Gamache had seven goals and three assists in the Telus Cup tournament and was selected the tournament’s top forward.
Attending the famed Notre Dame private school in Wilcox, SK was a rewarding experience for the Oiler freshman. “Notre Dame is really different than other Midget teams,” Gamache said. “You are always with the team — you eat with the team, you sleep with the team. You do everything with the team. “It really builds team bonding.”
He said hockey is No. 1 in Wilcox which is just south of Regina.
“It’s a small town —the school is bigger than the town,” Gamache said. “But people who have lived there for years know who you are because of the hockey teams. It’s a really nice community.”
Going to Notre Dame opened other doors for Gamache besides the swinging gate going onto the ice. “I now know people from Korea, Switzerland and from all over the world and these are non-hockey kids,” Gamache said.
However, when he made the jump to Junior A he chose Okotoks rather than remaining in Notre Dame, which has produced such players as Wendel Clark and Vincent Lecavalier.
“I talked to some guys who have played here — Corban Knight and Chris Duszynski,” Gamache said. “Corban told me it was a great organization. I did my research and I knew it was a great community.”
Gamache first became aware that he was on the Oilers’ radar when he talked to the team’s head of scouting Jay Magnussen at the Mac’s Midget Tournament last December. The Oilers were able to close the deal after former coach Dan MacDonald and Magnussen saw Gamache play at the Western Regionals in Moose Jaw.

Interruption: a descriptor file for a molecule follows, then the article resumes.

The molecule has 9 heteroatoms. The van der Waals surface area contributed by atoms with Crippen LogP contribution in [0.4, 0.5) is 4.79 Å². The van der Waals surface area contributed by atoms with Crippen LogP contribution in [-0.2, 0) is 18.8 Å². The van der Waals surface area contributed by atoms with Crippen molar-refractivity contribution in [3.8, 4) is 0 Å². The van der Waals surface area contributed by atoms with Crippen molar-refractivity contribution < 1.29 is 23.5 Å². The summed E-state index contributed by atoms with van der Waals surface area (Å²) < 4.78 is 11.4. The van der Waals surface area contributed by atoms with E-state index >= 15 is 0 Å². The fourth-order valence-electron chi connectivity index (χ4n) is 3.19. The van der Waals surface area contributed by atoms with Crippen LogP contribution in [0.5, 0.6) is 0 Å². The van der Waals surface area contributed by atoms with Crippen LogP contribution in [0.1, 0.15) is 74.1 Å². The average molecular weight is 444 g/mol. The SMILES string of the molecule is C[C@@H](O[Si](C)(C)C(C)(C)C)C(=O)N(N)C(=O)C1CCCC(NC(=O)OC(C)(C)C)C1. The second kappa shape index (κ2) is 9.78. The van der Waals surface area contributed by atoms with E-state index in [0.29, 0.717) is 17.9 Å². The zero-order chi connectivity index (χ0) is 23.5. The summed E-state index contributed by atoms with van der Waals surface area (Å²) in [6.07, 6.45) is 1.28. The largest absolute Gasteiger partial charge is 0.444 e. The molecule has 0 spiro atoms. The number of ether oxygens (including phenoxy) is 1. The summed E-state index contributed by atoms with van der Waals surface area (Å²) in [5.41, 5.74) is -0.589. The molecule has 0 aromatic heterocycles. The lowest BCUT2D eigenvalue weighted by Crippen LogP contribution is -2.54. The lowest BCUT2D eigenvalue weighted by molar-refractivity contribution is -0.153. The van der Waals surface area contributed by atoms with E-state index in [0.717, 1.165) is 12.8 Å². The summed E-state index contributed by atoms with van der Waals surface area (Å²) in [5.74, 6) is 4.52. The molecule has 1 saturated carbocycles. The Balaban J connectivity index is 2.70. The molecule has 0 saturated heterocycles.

“I got a phone call asking me to give Okotoks a shot and I didn’t hesitate,” Gamache said. “Notre Dame tried hard to get me to stay my last month of school, but I thought Okotoks was a better choice for me at this time.”
New Oiler coach and GM Garry VanHereweghe said he is delighted to be reaping the benefits of MacDonald’s and Magnussen’s hard work in recruiting Gamache.
“Any time you get a player off a national champion it will pay dividends,” VanHereweghe said. “Kids who come out of Notre Dame are very disciplined and they are also used to being away from home.”
The Oilers have had success in the past with recruits from Notre Dame as former Oiler Andrew Owsiak, who is now playing at Dartmouth, also played Midget at Notre Dame.
VanHerewghe said Gamache is tenacious and battles in the corner and is not afraid to do the dirty work in front of the net.
“He has to work on his speed — his first two strides. He has to work on his acceleration,” VanHereweghe said. “But he has a good work ethic and it will come.
“I’m not afraid to use him in any situation.” Gamache has two goals and one assist with the Oilers this year.
By Bruce Campbell
Monday, October 12, 2009
The new coach has instilled a new vigar into this team. Was it that the guys gave up on Dan?? Lets hope not, but whatever happened, I hope it continues.
Tuesday, October 6, 2009
After the Alberta Junior Hockey League club announced the firing of former head coach and general manager Dan MacDonald on Monday, VanHereweghe immediately took over. He had spent two years at the club’s helm from 2005-07 and was put to work again Monday evening as the Oilers paid a visit to the Calgary Canucks at the Max Bell Centre.
“For whatever reason, the chemistry just wasn’t there between the players and the team,” said VanHereweghe, who worked as the Oilers’ director of player personnel before leaving to work a security position on a U.S. cruise line. “If you look back at Dan’s last two seasons, certainly you’d have to say they were successful. Second place finish and certainly very high points in both seasons. Well, well above the .500 record.